With reference now to FIG. 8, a diagram illustrating tab index information is depicted in accordance with an illustrative embodiment. Entry 800 is an example of tab index information that may be stored in tab index information 328 in FIG. 3. Entry 800 may contain information derived from XTML code, such as code 700 in FIG. 7. In particular, entry 800 includes location information 802, identifier 804, and index number 806. Location information 802 is an identification of the location of the Web page. In these examples, location information 802 is a universal resource locator. Identifier 804 is information used to identify the component in the Web page. Index number 806 identifies the position of the component relative to other components. In these examples, identifier 804 and index number 806 may be derived from HTML code, such as that found in line 700 in FIG. 7.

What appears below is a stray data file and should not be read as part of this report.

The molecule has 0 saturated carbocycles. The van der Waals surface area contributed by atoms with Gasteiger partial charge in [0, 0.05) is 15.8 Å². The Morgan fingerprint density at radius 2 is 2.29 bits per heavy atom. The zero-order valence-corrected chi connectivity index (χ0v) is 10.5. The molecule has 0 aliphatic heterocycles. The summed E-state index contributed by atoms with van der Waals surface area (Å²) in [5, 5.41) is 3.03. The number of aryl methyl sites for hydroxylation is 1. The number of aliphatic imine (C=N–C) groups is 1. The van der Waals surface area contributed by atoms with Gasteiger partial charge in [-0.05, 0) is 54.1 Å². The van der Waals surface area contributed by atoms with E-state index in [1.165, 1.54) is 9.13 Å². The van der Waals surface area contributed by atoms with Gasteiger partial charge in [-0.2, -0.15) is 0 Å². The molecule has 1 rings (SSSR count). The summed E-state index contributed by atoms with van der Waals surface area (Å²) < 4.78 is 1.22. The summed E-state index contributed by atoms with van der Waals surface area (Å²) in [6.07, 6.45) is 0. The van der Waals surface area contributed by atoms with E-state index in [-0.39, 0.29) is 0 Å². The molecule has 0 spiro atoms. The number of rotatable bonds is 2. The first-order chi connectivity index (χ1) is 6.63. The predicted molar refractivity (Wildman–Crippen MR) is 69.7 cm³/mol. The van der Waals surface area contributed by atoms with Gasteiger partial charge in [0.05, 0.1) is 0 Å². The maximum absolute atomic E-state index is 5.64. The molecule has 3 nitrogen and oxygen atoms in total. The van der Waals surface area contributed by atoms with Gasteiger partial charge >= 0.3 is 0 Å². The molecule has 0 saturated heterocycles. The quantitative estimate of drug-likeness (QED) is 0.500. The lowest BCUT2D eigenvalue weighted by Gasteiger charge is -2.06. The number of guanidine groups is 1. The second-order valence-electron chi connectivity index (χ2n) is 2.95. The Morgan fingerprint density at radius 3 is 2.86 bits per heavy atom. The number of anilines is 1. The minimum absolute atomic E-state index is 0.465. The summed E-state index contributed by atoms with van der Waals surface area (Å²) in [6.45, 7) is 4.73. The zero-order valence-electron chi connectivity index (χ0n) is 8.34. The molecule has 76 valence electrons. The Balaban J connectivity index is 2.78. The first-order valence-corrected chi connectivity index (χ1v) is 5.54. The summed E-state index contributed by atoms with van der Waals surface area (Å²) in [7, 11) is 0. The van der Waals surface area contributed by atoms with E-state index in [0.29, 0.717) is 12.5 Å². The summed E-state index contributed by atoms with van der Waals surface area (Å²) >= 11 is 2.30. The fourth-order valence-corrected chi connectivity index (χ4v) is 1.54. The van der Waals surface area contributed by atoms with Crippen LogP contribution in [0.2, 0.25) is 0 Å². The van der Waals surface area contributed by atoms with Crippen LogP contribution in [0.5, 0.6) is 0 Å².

For example, if index number 806 is set equal to one, the component for entry 800 will be the first component reached when the tab function is used. When a Web page is again retrieved, the process changes the index number for this component in the Web page to one even though its index number may be some other number. The other components following this component are changed in position by increments of one. Of course, the tab settings for the other components could be reset in other ways depending on the particular implementation.